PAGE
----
Anytime there is repetition, especially repetition of long sequences, particularly repetition of long sequences that are a single concept, there is a golden opportunity to use a variable. I have studied a number of iptables scripts, & its syntax is complicated enough that it cries out for this approach. The problem is that many of the lines (rules) get long & complicated and therefore hard to understand. The differences from line to line get obscured by the repeated material required by the syntax. If the writer of such a script were to make a set of gestalt-like variables for these repeated "concepts", the readers/maintainers of said firewall script would have a much easier time.

When I tackle my own firewall script using these principles, I'll be sure to post it here .

<rant /> -- 1st draft of something.


Quote:
Originally Posted by blackhole54
Maybe. I came up with something that worked and didn't work on making it pretty. I showed the principles and figured the OP could massage it as he wanted. (Quoting in complex circumstances is something that still frequently gives me fits. But I think I am slowly getting better. )
Hey, I didn't bother to test the quoting possibilities either . And complex quoting still gives me fits after 40 years -- started w/ SNOBOL II in college. . . .

Quote:
Originally Posted by blackhole54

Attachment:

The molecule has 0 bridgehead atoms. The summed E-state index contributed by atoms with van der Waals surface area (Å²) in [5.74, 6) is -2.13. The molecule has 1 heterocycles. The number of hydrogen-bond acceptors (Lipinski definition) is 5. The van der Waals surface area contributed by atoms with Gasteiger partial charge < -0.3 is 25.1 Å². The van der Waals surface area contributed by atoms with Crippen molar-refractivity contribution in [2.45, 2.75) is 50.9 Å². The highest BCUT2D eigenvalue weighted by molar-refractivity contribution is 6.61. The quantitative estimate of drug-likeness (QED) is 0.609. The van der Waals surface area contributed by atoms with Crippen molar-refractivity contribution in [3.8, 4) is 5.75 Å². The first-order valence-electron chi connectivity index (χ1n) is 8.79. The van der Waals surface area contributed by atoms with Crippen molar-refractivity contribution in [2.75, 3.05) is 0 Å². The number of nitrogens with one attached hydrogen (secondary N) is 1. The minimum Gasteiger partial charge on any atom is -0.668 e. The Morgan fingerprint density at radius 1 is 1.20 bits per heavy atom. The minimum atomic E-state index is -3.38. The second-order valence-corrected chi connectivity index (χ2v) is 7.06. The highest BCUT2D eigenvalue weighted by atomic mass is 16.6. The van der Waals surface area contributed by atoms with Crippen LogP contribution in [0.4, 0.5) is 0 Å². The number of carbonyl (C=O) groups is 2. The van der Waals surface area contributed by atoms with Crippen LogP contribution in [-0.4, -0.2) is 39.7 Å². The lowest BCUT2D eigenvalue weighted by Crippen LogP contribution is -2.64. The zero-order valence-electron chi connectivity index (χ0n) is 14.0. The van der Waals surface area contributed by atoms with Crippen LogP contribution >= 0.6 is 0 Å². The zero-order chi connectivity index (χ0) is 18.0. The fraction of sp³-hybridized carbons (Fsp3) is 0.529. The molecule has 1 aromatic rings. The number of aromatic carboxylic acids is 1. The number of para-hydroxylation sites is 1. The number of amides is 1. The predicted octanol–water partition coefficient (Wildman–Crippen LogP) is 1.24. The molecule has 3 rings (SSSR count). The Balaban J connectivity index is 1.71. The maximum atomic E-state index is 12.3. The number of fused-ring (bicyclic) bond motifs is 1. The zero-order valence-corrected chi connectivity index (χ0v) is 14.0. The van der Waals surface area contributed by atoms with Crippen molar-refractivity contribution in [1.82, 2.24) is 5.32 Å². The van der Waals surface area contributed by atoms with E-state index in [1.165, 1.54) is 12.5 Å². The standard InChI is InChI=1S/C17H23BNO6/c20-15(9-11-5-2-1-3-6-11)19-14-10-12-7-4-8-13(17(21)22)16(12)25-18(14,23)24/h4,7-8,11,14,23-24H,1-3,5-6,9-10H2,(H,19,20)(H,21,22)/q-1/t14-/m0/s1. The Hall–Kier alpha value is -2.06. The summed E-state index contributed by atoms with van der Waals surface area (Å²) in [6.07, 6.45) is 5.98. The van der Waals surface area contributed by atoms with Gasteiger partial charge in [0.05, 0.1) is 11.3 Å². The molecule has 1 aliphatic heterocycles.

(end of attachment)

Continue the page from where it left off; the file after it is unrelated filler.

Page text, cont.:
Thanks for the kind words.
Again, you're welcome.
 
Old 01-03-2007, 09:23 PM   #7
blackhole54
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Quote:
Originally Posted by archtoad6
I don't think we disagree as much as you might think -- the key is the context: As you point out, this script is so short that 1-letter variables are fine. In a longer script or where there are more variables, I would make the names longer.
It sounds like we have similar views to the considerations involved but probably frequently come to different conclusions about what is best in a particular situation. Then again I am probably not terribly consistent myself exactly how I'll tackle a given situation. And I am certainly "guilty" of the IPTABLES situation you described. Variables, macros, subroutines, etc., are certainly all useful in increasing readability and reducing errors.

Been nice chatting with somebody else who probably started out with punch cards. Maybe we should let the thread get back to the OP's concerns.
 
Old 01-04-2007, 07:21 AM   #8
archtoad6
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Yes, yes, yes, & yes; especially the punch cards at 3am. I do think we answered OP's Q/concerns, in case we haven't, let me quote myself:

Quote:
Originally Posted by archtoad6
OP, Is there only 1 set of "<div class="articleBody"> ... </div>" tags in each of your files?